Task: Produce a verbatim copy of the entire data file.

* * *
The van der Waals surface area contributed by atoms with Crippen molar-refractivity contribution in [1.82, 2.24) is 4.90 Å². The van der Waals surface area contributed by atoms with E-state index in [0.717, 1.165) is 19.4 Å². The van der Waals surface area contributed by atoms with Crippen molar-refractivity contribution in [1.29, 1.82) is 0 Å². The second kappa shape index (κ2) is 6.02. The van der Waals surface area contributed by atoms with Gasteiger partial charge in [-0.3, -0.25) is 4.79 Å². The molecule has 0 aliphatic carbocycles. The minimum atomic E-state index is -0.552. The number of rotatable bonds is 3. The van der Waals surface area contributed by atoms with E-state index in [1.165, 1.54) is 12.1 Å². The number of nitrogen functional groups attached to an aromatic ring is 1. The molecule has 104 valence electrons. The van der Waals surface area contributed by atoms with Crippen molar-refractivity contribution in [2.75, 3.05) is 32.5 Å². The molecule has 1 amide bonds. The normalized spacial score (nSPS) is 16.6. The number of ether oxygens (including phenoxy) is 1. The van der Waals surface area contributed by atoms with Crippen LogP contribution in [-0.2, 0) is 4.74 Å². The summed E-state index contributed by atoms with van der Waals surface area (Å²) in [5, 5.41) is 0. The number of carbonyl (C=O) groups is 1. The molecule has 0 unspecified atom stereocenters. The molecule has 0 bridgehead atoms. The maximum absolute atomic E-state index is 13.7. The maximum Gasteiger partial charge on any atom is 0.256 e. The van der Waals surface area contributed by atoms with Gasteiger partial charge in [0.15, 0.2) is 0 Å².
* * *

The van der Waals surface area contributed by atoms with Crippen molar-refractivity contribution in [1.82, 2.24) is 4.90 Å². The van der Waals surface area contributed by atoms with E-state index in [0.717, 1.165) is 19.4 Å². The van der Waals surface area contributed by atoms with Crippen molar-refractivity contribution in [1.29, 1.82) is 0 Å². The second kappa shape index (κ2) is 6.02. The van der Waals surface area contributed by atoms with Gasteiger partial charge in [-0.3, -0.25) is 4.79 Å². The molecule has 0 aliphatic carbocycles. The minimum atomic E-state index is -0.552. The number of rotatable bonds is 3. The van der Waals surface area contributed by atoms with E-state index in [1.165, 1.54) is 12.1 Å². The number of nitrogen functional groups attached to an aromatic ring is 1. The molecule has 104 valence electrons. The van der Waals surface area contributed by atoms with Crippen molar-refractivity contribution in [2.75, 3.05) is 32.5 Å². The molecule has 1 amide bonds. The normalized spacial score (nSPS) is 16.6. The number of ether oxygens (including phenoxy) is 1. The van der Waals surface area contributed by atoms with Crippen LogP contribution in [-0.2, 0) is 4.74 Å². The summed E-state index contributed by atoms with van der Waals surface area (Å²) in [5, 5.41) is 0. The number of carbonyl (C=O) groups is 1. The molecule has 0 unspecified atom stereocenters. The molecule has 0 bridgehead atoms. The maximum absolute atomic E-state index is 13.7. The maximum Gasteiger partial charge on any atom is 0.256 e. The van der Waals surface area contributed by atoms with Gasteiger partial charge in [0.15, 0.2) is 0 Å².